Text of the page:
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Works for Me Wednesday: The Jar System of Budgeting



In my column last week I wrote about the jar system of budgeting--it's really as old as time. You divide up your money that you have to spend each month into different categories, keep them in jars, and then only spend what's in the jar. Presto!

I received an email back from a reader of my column asking me to explain the jar system in more detail, because they're in debt and she wants to get out of it. So my Works for Me Wednesday post is all about getting out of debt, and budgeting properly!

Here's what you do. Figure out your income. Calculate your take home income on everything you make, and try to maximize that as much as possible. Can you baby-sit some kids a few times a week? Can you help your husband work overtime if possible?

Now figure out your expenses, in this order. First comes tithing. 10% off the top. It's always fun to have a family meeting each month and figure out how to dispense that money, if it's not already being given automatically. It's fun to give stuff away! And if you think you don't have the money for it, you're wrong.

A friend of mine told me that she and her husband have only begun to truly tithe in the last few years. But since they have, the money has never run out. Last week they found out that the husband, who has been taking seminary courses in a city three hours from us, is going to have to stay over an extra night a week to finish up this year. That's an extra hotel, and extra meals. About $150 a week.

They were quite scared, because money is tight. But the very next day they received a phone call from his work saying that they had made a mistake on his pay to the tune of $600 a month. Problem solved.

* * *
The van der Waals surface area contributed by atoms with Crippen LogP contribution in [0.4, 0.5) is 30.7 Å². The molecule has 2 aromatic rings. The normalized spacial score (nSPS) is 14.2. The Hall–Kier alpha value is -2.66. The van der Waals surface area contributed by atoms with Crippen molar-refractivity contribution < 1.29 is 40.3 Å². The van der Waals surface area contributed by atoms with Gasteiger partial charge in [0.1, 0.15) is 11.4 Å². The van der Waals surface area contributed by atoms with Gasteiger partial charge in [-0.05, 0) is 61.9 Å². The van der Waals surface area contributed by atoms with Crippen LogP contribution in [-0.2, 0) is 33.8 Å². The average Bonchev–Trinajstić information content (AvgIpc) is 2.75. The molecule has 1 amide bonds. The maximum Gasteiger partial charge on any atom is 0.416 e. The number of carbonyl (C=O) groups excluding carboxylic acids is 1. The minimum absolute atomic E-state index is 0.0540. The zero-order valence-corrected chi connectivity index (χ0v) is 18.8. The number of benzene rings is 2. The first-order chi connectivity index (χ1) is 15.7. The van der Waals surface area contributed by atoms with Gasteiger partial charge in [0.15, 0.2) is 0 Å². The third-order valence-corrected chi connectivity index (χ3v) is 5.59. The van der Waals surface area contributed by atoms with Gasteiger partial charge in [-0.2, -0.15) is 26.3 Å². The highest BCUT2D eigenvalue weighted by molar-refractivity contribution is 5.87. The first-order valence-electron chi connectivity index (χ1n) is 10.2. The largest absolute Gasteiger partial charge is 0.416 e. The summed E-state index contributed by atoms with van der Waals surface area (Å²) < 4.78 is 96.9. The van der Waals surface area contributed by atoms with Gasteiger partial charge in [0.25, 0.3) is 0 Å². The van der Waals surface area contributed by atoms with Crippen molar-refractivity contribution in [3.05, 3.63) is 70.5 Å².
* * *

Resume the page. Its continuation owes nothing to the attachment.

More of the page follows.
That doesn't always happen, but I've found that it frequently does. So tithe first.

Now you want to save, right off the bat. I recommend at least 10% in that, too. Your savings may be going towards debt repayment, but try to take out a good chunk every month to bring that debt down as quickly as possible. And take the money out at the beginning, not the end.

Now you have your remaining money. Figure out what is necessary to spend: rent, car payments, insurance payments, utilities, etc. Put this amount on a piece of paper in one jar marked "necessities".

The rest of your money is your disposable income. Take it out of the bank so you actually have it in cash. Don't spend using a debit card if you're heavily in debt, because it's easy to lose track of stuff. Cash you can't lose track of. Let's say you have $700 left. So how are you going to spend it? Figure out what your categories are going to be. I'd recommend food, entertainment & outings, health & beauty, clothes, transportation, kids' stuff, gifts, and whatever else you may think you need. Allocate reasonably.